The regulation of working hours is required for health and safety reasons [10]. From population studies that have been undertaken, it is well-known that people who work excessively long days generally report a lower level of perceived general health, increased rates of injury, increased psycho-vegetative and muscular disorders [11], are generally more frequently ill [12], [13], [14], [15], [16], [17], [18], [19], are likely to engage in more risky health behaviour [13], [14], [20], [21], and even have a higher mortality rate [22].

Although there is evidence to indicate that long working days can adversely affect health, and that physicians have extended working days, research on the relationship between these issues is rare and has been limited to a specific position, certain specialties or to a limited range of health complaints such as fatigue [23], [24], [25], individual injuries, somnipathy [26] and the negative effect of a lack of sleep on a person's mood [27], [28]. Despite these important findings, we still know very little about the connection between extended working hours and a number of somatic health complaints among physicians. Yet, it is obvious that the stability of the entire health care system stands or falls with the health of its physicians since, for example, healthy physicians have a favourable impact on the quality of health care and the relationship among colleagues [29], [30], [31], [32].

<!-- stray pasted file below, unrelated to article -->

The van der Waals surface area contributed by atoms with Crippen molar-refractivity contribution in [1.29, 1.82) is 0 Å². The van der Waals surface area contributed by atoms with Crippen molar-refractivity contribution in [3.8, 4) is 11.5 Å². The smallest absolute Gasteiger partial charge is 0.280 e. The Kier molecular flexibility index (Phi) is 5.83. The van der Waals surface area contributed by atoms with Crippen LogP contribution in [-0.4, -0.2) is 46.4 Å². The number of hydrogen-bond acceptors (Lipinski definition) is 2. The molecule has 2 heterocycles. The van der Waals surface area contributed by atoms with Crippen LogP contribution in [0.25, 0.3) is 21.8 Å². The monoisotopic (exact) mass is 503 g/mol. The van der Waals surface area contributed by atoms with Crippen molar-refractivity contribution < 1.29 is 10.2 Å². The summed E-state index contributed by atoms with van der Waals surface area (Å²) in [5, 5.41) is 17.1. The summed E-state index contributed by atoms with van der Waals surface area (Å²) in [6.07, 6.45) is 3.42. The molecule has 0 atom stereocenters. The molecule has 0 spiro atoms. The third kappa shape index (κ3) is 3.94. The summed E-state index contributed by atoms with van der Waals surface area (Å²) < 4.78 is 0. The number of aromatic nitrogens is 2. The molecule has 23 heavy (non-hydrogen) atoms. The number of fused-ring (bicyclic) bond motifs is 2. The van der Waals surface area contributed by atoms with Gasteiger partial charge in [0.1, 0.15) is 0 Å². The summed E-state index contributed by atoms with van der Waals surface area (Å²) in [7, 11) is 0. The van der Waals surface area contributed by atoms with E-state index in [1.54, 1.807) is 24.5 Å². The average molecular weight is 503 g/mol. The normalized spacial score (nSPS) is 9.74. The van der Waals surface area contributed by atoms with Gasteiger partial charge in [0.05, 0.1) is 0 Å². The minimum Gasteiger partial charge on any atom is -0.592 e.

Working on the assumption that long working hours are the rule among hospital physicians and that extended working hours are associated with several health complaints, the present study analyses the correlations between excessively long working hours and the potential impact on the health of a nationwide representative sample of hospital physicians in Germany.

Materials and methods

Procedure and study population

The data sampling was commissioned by the German Hospital Institute (, which has many years of experience in the area of hospital surveys. A random sample, representative of all physicians working in hospitals with a 100 or more beds, was used. As a first step, a random sample of hospitals was drawn and, as a second step, a random sample of physicians. The net sample consisted of 3295 randomly selected physicians from 515 hospitals [8].

Data collection was carried out between September and October 2006, by means of a one-wave mail survey. The survey was anonymous. To increase the response rate, a recommendation from the German hospital physicians' union – the Marburger Bund ( – was enclosed with the accompanying letter and also publicized on the union's homepage. Moreover, the sponsor (the German Research Foundation, and the agency responsible for handling and analysing the data (the Federal Institute for Population Research at the Federal Statistical Office, were explicitly mentioned on the cover sheet of the questionnaires as these institutions are known for their independence.